Shadow Heritage offers more missions but not much else.
Assassin’s Creed Odyssey‘s first major DLC dove into the history of the Assassin order while still giving your mercenary of choice more to do around Ancient Greece. The second episode, Shadow Heritage, now lands with more backstory with Darius, as well as an ending that garnered some controversy.
We’ll get to that in a non-spoiler way in a little bit, but first, the actual gameplay. As with the initial episode Hunted, Shadow Heritage is comprised mostly of quests that feel familiar to the Assassin’s Creed experience. That means that you’re hunting down new cultists while taking out enemies, though as with Hunted, there’s a stronger emphasis on stealth compared to the main game as you track down your targets.
The skill tree has expanded as well, with the new Rapid Fire skill on the Hunter tree available for all your bow-and-arrow impulses. Rapid Fire works exactly as you’d expect, allowing you to quickly shoot multiple arrows while using up your adrenaline meter. This episode has an emphasis on nautical adventures, so there is also the introduction of a flamethrower for your ship. Yes, insert your own “Assassin’s Creed: the flamethrower!” joke here.
The episode does continue the deep dive into Assassin lore as you work with Darius to take down a new chain of cultists, all leading to a confrontation with a group known as The Tempest. As The Tempest is an enemy based on water, there’s a bit of sailing going on in this episode.
However, despite prodding you to engage in naval combat — which, though fun, isn’t always the easiest thing to finish, even with a flamethrower — some smart navigating can actually allow you to avoid too much combat and focus on progressing the story. Taking place in the Achaia region of the map, the quests don’t veer off, making it a lean and focused several hours with some good story and character moments.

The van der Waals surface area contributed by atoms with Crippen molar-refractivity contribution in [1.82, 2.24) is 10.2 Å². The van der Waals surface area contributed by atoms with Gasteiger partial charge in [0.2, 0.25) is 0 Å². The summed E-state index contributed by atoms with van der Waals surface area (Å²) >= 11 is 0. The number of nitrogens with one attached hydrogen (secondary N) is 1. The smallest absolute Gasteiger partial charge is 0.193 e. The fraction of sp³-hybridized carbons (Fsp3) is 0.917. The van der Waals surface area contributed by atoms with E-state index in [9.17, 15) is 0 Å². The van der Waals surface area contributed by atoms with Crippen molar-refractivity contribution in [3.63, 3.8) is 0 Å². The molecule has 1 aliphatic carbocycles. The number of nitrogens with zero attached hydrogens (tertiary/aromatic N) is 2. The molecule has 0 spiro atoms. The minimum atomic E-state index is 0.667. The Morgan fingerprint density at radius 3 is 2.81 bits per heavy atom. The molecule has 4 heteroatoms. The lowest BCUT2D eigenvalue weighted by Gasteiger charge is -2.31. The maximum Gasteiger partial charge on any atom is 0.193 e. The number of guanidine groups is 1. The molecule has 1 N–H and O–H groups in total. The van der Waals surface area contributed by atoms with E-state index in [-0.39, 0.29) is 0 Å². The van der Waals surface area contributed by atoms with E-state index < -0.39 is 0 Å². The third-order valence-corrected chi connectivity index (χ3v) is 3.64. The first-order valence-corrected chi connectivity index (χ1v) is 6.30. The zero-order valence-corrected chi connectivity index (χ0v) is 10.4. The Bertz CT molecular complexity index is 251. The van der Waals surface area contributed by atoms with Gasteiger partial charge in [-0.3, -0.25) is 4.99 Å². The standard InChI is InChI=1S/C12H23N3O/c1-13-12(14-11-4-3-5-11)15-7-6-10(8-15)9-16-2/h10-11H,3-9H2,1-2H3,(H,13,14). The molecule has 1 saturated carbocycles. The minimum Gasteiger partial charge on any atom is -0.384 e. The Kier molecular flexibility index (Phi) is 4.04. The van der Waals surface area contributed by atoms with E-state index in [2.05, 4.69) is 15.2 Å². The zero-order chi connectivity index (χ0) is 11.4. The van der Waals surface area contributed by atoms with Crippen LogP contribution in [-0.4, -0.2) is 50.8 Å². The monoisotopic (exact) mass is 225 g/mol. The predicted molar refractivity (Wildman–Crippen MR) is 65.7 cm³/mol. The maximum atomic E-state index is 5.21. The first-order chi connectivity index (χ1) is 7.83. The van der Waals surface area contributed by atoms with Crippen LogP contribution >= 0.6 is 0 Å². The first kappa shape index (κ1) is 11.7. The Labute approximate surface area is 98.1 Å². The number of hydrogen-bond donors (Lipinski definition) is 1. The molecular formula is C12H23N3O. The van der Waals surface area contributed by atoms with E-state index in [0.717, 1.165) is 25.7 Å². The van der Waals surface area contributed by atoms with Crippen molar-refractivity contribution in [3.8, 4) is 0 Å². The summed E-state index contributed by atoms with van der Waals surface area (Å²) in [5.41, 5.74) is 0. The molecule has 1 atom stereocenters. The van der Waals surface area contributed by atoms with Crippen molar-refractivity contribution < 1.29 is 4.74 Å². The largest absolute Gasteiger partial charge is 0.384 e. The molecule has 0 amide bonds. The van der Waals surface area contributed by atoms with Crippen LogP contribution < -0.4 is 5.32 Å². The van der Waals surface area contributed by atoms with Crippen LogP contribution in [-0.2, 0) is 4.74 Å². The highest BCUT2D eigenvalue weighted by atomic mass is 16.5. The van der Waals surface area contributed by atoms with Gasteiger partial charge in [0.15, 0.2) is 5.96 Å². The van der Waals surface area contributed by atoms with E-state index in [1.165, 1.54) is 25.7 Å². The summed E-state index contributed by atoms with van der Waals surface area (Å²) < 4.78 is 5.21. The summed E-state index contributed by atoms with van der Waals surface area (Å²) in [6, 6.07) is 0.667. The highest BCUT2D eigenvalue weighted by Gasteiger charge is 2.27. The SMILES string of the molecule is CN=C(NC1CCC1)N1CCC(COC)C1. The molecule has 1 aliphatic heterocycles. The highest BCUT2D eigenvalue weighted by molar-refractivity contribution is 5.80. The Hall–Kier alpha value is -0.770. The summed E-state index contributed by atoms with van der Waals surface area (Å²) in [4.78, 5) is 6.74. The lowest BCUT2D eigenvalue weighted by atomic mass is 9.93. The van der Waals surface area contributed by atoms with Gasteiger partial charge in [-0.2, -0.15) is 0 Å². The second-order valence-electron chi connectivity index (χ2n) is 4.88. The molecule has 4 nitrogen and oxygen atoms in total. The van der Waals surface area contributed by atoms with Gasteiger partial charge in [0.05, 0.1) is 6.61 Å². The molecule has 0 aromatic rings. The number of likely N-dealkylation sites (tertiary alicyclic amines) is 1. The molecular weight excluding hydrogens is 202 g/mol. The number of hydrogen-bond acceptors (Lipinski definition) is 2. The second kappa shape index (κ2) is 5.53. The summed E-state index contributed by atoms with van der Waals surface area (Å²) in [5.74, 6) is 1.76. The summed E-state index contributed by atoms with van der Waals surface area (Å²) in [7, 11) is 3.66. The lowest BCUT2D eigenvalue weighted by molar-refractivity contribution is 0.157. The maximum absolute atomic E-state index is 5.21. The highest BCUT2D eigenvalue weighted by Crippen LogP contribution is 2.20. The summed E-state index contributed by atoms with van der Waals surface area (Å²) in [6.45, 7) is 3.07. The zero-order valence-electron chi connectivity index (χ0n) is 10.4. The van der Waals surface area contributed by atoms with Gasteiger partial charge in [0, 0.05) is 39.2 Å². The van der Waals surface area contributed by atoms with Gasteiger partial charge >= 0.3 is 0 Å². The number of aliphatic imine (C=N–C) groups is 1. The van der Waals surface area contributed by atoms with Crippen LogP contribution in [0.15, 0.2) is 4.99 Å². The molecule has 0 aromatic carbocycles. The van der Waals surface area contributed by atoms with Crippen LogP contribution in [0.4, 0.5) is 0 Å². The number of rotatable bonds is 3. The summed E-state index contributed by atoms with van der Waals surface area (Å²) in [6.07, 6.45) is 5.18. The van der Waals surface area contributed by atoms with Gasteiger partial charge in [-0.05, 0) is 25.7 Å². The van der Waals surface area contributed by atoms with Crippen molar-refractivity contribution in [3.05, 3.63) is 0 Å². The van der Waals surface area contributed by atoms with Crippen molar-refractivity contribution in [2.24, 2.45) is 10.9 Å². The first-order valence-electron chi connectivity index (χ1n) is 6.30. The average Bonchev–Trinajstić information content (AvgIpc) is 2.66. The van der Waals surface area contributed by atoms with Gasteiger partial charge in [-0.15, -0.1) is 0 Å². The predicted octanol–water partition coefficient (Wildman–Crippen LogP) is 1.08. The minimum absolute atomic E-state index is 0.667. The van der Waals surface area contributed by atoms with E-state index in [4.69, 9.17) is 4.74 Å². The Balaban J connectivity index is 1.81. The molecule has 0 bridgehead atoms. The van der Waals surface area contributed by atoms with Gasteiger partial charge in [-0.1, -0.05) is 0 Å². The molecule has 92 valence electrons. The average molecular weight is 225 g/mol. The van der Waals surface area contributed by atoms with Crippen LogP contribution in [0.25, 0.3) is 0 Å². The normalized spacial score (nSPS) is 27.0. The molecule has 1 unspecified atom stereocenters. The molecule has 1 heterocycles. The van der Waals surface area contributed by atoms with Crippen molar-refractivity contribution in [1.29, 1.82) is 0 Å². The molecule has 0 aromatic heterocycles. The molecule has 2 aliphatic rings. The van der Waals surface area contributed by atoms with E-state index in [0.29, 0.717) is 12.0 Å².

And then there’s the ending. Here’s the non-spoiler take: the ending, which comes in two forms depending on who you are using, is… well, it’s not going to bother all players, but it does run contrary to some of the claims Ubisoft made regarding character relationships and choice prior to the game’s launch. Ubisoft, to its credit, has put out a statement acknowledging it overlooked things pretty badly with this.
(It also seems to be running contrary to some of the dense mythology of the series. Although the rules of that have changed significantly in the past few years, so we are not totally sure.)
Shadow Heritage is more of the same, which isn’t a bad thing because Assassin’s Creed Odyssey is a really great game. However, given the price point involved, you would have hoped that the DLC would have offered a little bit more of a unique twist rather than merely another set of cultist missions.